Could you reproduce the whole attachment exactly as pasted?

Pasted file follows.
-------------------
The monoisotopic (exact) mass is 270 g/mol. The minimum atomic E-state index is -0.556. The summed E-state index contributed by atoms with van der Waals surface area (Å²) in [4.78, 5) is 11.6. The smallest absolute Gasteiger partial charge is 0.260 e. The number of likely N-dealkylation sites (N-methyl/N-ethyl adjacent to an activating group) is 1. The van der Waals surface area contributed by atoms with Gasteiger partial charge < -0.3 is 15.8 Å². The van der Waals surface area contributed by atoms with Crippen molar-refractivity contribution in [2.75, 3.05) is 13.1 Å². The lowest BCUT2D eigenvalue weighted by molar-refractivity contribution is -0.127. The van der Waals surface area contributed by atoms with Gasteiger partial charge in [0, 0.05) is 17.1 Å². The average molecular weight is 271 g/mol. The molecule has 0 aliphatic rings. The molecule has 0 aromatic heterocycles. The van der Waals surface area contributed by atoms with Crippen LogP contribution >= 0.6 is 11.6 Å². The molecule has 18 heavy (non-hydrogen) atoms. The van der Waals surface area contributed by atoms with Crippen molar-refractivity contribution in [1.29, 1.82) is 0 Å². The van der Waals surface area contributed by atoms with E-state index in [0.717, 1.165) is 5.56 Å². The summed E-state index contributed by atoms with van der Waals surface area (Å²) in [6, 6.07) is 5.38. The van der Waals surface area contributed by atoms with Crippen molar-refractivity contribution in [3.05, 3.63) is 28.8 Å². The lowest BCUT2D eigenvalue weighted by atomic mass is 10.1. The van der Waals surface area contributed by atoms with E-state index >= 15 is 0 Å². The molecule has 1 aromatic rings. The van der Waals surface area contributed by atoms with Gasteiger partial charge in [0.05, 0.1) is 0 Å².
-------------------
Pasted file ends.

The monoisotopic (exact) mass is 270 g/mol. The minimum atomic E-state index is -0.556. The summed E-state index contributed by atoms with van der Waals surface area (Å²) in [4.78, 5) is 11.6. The smallest absolute Gasteiger partial charge is 0.260 e. The number of likely N-dealkylation sites (N-methyl/N-ethyl adjacent to an activating group) is 1. The van der Waals surface area contributed by atoms with Gasteiger partial charge < -0.3 is 15.8 Å². The van der Waals surface area contributed by atoms with Crippen molar-refractivity contribution in [2.75, 3.05) is 13.1 Å². The lowest BCUT2D eigenvalue weighted by molar-refractivity contribution is -0.127. The van der Waals surface area contributed by atoms with Gasteiger partial charge in [0, 0.05) is 17.1 Å². The average molecular weight is 271 g/mol. The molecule has 0 aliphatic rings. The molecule has 0 aromatic heterocycles. The van der Waals surface area contributed by atoms with Crippen LogP contribution >= 0.6 is 11.6 Å². The molecule has 18 heavy (non-hydrogen) atoms. The van der Waals surface area contributed by atoms with Crippen molar-refractivity contribution in [1.29, 1.82) is 0 Å². The van der Waals surface area contributed by atoms with E-state index in [0.717, 1.165) is 5.56 Å². The summed E-state index contributed by atoms with van der Waals surface area (Å²) in [6, 6.07) is 5.38. The van der Waals surface area contributed by atoms with Crippen molar-refractivity contribution in [3.05, 3.63) is 28.8 Å². The lowest BCUT2D eigenvalue weighted by atomic mass is 10.1. The van der Waals surface area contributed by atoms with E-state index >= 15 is 0 Å². The molecule has 1 aromatic rings. The van der Waals surface area contributed by atoms with Gasteiger partial charge in [0.05, 0.1) is 0 Å².